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Use residues to evaluate the improper integral \begin{align} \int_{0}^{\infty} \frac{1}{(x^2+1)^2} \, dx \end{align}

First, I said $f(z) = \frac{1}{(z^2+1)^2}$. My only question so far is how do I establish the region $C$ (from the given real limits of $0$ to $\infty$) so I can do countour integration and find residues in $C$?

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up vote 3 down vote accepted

First recognize that since your integrand is even, you have

$$\frac{1}{2}\int_{-\infty}^{\infty} \frac{1}{(1+x^2)^2}dx = \int_0^{\infty}\frac{1}{(1+x^2)^2}dx.$$

Then use the residue theorem with a semicircular contour in the upper (or lower) half plane. Of course you will need to argue that the integral along the semicircular arc goes to zero.

If you look at the image below, you'll see that as $a\rightarrow\infty$, you'll be integrating over the whole real line plus a semicircular arc at infinity:

semicircular arc

This is the true reason we do the semicircular contour. Let's set up our semicircular contour: $\gamma(t) = [-R,R]\cup\{Re^{it}:0\le t\le\pi\}$. This parameterizes the above contour. Let's integrate over this. Define $I_R$ by

$$I_R = \int_{\gamma} \frac{1}{(1+z^2)^2}dz = \int_{-R}^R\frac{1}{(1+x^2)^2}dx + \int_0^{\pi} \frac{1}{(1+(Re^{it})^2)^2}iRe^{it}dt.$$

As we take $R\rightarrow\infty$, notice that we would get the integral we were interested in to begin with.

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My professor said the same thing about the upper (or lower) half plane. I don't understand why do we know to use the half circle for $C$. (My initial assumption was to use the whole circle for $C$.) – Cookie Mar 9 '14 at 23:15
The problem is that you ultimately want your contour to contain your integral in some way (via a limiting process or otherwise). We can't do that with the whole circle. Additionally, the integral around the whole circle would go to zero either because the denominator decays very rapidly or because you include both poles which cancel each other when employing the residue theorem. – Cameron Williams Mar 9 '14 at 23:20
To recapitulate your response (just so I really get this), using residue theorem yields $\int_C f(z) dz = 2\pi i (B_1 + B_2 + \cdots + B_n)$, where each $B_i$ (for $0 \le i \le n$) is the residue of each singularity point inside $C$. I take it that if we tried a whole circle, with two residues inside it, then $B_1$ in top half of $C$ is positive and $B_2$ in bottom half of $C$ is negative. Hence the integral would be $0$. So this is why we use the half-circle instead. – Cookie Mar 9 '14 at 23:28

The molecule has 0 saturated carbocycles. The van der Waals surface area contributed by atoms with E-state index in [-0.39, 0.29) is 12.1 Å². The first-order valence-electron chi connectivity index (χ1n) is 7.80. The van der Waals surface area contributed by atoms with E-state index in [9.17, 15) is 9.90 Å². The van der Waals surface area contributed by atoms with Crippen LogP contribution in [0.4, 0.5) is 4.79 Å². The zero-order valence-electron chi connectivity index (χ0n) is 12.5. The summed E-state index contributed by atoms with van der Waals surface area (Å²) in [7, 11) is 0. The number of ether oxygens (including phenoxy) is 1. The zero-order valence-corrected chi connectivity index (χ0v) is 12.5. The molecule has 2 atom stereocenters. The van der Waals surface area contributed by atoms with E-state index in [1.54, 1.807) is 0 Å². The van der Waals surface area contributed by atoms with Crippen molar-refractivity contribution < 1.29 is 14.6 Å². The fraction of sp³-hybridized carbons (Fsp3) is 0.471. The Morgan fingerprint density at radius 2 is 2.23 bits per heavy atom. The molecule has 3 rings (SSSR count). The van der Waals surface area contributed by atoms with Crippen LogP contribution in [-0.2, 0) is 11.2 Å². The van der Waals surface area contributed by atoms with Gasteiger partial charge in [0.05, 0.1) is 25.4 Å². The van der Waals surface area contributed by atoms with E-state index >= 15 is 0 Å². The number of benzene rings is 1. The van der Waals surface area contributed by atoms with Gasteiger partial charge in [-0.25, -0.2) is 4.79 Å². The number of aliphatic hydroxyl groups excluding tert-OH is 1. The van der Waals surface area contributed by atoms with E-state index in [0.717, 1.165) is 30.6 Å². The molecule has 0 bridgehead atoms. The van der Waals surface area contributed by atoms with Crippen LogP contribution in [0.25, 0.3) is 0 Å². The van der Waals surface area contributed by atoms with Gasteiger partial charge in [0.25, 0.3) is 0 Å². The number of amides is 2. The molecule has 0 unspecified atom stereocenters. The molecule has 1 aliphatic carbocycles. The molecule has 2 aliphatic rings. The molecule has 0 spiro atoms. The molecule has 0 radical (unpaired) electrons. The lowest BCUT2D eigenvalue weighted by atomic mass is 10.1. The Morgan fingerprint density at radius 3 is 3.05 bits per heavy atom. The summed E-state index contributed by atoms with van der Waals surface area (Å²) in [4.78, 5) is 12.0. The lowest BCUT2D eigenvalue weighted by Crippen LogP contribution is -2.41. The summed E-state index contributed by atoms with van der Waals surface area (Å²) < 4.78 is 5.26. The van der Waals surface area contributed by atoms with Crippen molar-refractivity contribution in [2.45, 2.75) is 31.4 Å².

There's a lot more to it than that. I'll edit my post. – Cameron Williams Mar 9 '14 at 23:35

In response to @Cameron Williams' hint and comments, I am going to attempt the solution.

We have $f(z) = \frac{1}{(z^2+1)^2}$. Let $C$ be the half circle as described by @Cameron Williams. Now, we have $z = i$ to be the singularity point inside $C$.

In finding the residue, \begin{align} \text{Res}_{z = i} f(z) &= \text{Res}_{z = i} \frac{1}{(z^2+1)^2} = \text{Res}_{z = i} \frac{1}{(z+i)^2(z-i)^2} \\ &= \frac{d}{dz} \frac{1}{(z+i)^2} \Bigg\vert_{z=i} = -\frac{2}{(z+i)^3} \Bigg\vert_{z=i} = \frac{1}{4i} \end{align}

For the horizontal line and half-circle arc, we have $z = x$ and $z=Re^{i \theta}$ respectively. Employing the residue theorem for integrals, we have \begin{align} \int_C f(z) \, dz = \int_{-R}^{R} \frac{1}{(x^2+1)^2} \, dx + \int_{0}^{\pi} \frac{1}{(Re^{i \theta}+1)^2} (iRe^{i \theta} \, d\theta) = 2\pi i \, \text{Res}_{z = i} f(z) = \frac{\pi}{2} \end{align}

Taking the limit as $R \rightarrow \infty$, we get \begin{align} \int_{-\infty}^{\infty} \frac{1}{(x^2+1)^2} \, dx + 0 = \frac{\pi}{2} \end{align} Therefore, \begin{align} \int_{0}^{\infty} \frac{1}{(x^2+1)^2} \, dx = \frac{\pi}{2} \end{align}

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Looks good to me. Though it seems like you had some typos in your LaTeX formatting. Do you understand now why we pick the semicircular contour? – Cameron Williams Mar 10 '14 at 0:26
Yes, now I understand. The whole objective is to find $\int_{-\infty}^{\infty} \frac{1}{(x^2+1)^2} \, dx$. The half-circle around one singularity point will help us with that; the horizontal portion of the half-circle is what we needed. That horizontal portion is not present in the whole circle to begin with, so the whole circle won't help us at all in the first place. – Cookie Mar 10 '14 at 0:30
Great! You got it :) You should have $Res_{z=i}f(z) = \frac{1}{4i}$ I think. – Cameron Williams Mar 10 '14 at 0:37

Hint. Try $\gamma=\gamma_1\cup\gamma_2$, where $$ \gamma_1(t)=t, \,\,\,t\in[-R,R], $$ and $$ \gamma_2(t)=R\,\mathrm{e}^{it},\,\,\,t\in[0,\pi], $$ and let $R\to\infty$.

Answer. $\int_0^\infty \frac{dx}{(1+x^2)^2}=\frac{\pi}{4}$.

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